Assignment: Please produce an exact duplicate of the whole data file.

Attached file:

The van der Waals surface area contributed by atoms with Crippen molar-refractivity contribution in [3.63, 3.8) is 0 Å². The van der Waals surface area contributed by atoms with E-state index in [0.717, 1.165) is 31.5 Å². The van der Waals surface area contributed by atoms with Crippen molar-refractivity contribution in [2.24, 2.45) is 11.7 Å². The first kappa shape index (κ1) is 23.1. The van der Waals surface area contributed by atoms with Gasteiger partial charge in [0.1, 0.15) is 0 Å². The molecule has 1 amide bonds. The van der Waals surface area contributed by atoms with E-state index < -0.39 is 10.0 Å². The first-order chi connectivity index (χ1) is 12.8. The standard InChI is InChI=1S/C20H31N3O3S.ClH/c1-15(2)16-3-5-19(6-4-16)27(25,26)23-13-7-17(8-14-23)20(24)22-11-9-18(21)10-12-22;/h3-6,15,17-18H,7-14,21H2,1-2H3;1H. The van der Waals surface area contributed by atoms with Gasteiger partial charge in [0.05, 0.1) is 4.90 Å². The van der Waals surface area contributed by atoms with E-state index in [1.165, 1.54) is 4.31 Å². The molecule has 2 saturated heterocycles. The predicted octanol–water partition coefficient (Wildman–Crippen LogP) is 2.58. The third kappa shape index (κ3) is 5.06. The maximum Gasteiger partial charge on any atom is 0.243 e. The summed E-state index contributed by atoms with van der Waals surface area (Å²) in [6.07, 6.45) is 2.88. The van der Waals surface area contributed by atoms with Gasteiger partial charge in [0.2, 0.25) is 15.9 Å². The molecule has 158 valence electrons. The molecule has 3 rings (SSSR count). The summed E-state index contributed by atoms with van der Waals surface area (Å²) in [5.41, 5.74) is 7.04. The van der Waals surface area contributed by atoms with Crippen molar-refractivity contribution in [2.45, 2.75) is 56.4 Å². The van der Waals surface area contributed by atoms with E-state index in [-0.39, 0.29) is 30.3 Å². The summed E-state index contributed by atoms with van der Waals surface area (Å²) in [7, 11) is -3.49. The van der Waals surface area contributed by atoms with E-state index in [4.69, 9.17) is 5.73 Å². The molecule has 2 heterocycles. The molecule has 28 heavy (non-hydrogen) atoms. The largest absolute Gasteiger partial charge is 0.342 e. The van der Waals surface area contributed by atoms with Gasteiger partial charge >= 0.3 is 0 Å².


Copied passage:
The van der Waals surface area contributed by atoms with Crippen molar-refractivity contribution in [3.63, 3.8) is 0 Å². The van der Waals surface area contributed by atoms with E-state index in [0.717, 1.165) is 31.5 Å². The van der Waals surface area contributed by atoms with Crippen molar-refractivity contribution in [2.24, 2.45) is 11.7 Å². The first kappa shape index (κ1) is 23.1. The van der Waals surface area contributed by atoms with Gasteiger partial charge in [0.1, 0.15) is 0 Å². The molecule has 1 amide bonds. The van der Waals surface area contributed by atoms with E-state index < -0.39 is 10.0 Å². The first-order chi connectivity index (χ1) is 12.8. The standard InChI is InChI=1S/C20H31N3O3S.ClH/c1-15(2)16-3-5-19(6-4-16)27(25,26)23-13-7-17(8-14-23)20(24)22-11-9-18(21)10-12-22;/h3-6,15,17-18H,7-14,21H2,1-2H3;1H. The van der Waals surface area contributed by atoms with Gasteiger partial charge in [0.05, 0.1) is 4.90 Å². The van der Waals surface area contributed by atoms with E-state index in [1.165, 1.54) is 4.31 Å². The molecule has 2 saturated heterocycles. The predicted octanol–water partition coefficient (Wildman–Crippen LogP) is 2.58. The third kappa shape index (κ3) is 5.06. The maximum Gasteiger partial charge on any atom is 0.243 e. The summed E-state index contributed by atoms with van der Waals surface area (Å²) in [6.07, 6.45) is 2.88. The van der Waals surface area contributed by atoms with Gasteiger partial charge in [0.2, 0.25) is 15.9 Å². The molecule has 158 valence electrons. The molecule has 3 rings (SSSR count). The summed E-state index contributed by atoms with van der Waals surface area (Å²) in [5.41, 5.74) is 7.04. The van der Waals surface area contributed by atoms with Crippen molar-refractivity contribution in [2.45, 2.75) is 56.4 Å². The van der Waals surface area contributed by atoms with E-state index in [-0.39, 0.29) is 30.3 Å². The summed E-state index contributed by atoms with van der Waals surface area (Å²) in [7, 11) is -3.49. The van der Waals surface area contributed by atoms with E-state index in [4.69, 9.17) is 5.73 Å². The molecule has 2 heterocycles. The molecule has 28 heavy (non-hydrogen) atoms. The largest absolute Gasteiger partial charge is 0.342 e. The van der Waals surface area contributed by atoms with Gasteiger partial charge >= 0.3 is 0 Å².